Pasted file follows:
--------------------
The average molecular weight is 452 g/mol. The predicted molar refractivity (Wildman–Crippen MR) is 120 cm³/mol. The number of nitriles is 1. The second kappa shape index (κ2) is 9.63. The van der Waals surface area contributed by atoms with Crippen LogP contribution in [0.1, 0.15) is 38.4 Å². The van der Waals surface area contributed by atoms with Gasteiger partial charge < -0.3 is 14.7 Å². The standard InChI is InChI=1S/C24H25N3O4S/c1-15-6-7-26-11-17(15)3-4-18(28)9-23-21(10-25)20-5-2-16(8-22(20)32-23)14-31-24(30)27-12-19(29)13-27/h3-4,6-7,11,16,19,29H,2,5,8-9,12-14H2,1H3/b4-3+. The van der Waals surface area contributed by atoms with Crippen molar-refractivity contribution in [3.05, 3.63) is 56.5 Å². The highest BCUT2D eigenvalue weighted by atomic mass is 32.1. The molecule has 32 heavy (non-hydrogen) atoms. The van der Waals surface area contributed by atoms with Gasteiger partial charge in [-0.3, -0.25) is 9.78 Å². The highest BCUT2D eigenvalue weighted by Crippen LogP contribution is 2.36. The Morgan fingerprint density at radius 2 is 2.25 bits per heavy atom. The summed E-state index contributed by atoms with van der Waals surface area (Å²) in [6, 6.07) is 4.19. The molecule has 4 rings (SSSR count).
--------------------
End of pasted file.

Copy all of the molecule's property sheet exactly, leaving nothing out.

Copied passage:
The average molecular weight is 452 g/mol. The predicted molar refractivity (Wildman–Crippen MR) is 120 cm³/mol. The number of nitriles is 1. The second kappa shape index (κ2) is 9.63. The van der Waals surface area contributed by atoms with Crippen LogP contribution in [0.1, 0.15) is 38.4 Å². The van der Waals surface area contributed by atoms with Gasteiger partial charge < -0.3 is 14.7 Å². The standard InChI is InChI=1S/C24H25N3O4S/c1-15-6-7-26-11-17(15)3-4-18(28)9-23-21(10-25)20-5-2-16(8-22(20)32-23)14-31-24(30)27-12-19(29)13-27/h3-4,6-7,11,16,19,29H,2,5,8-9,12-14H2,1H3/b4-3+. The van der Waals surface area contributed by atoms with Crippen molar-refractivity contribution in [3.05, 3.63) is 56.5 Å². The highest BCUT2D eigenvalue weighted by atomic mass is 32.1. The molecule has 32 heavy (non-hydrogen) atoms. The van der Waals surface area contributed by atoms with Gasteiger partial charge in [-0.3, -0.25) is 9.78 Å². The highest BCUT2D eigenvalue weighted by Crippen LogP contribution is 2.36. The Morgan fingerprint density at radius 2 is 2.25 bits per heavy atom. The summed E-state index contributed by atoms with van der Waals surface area (Å²) in [6, 6.07) is 4.19. The molecule has 4 rings (SSSR count).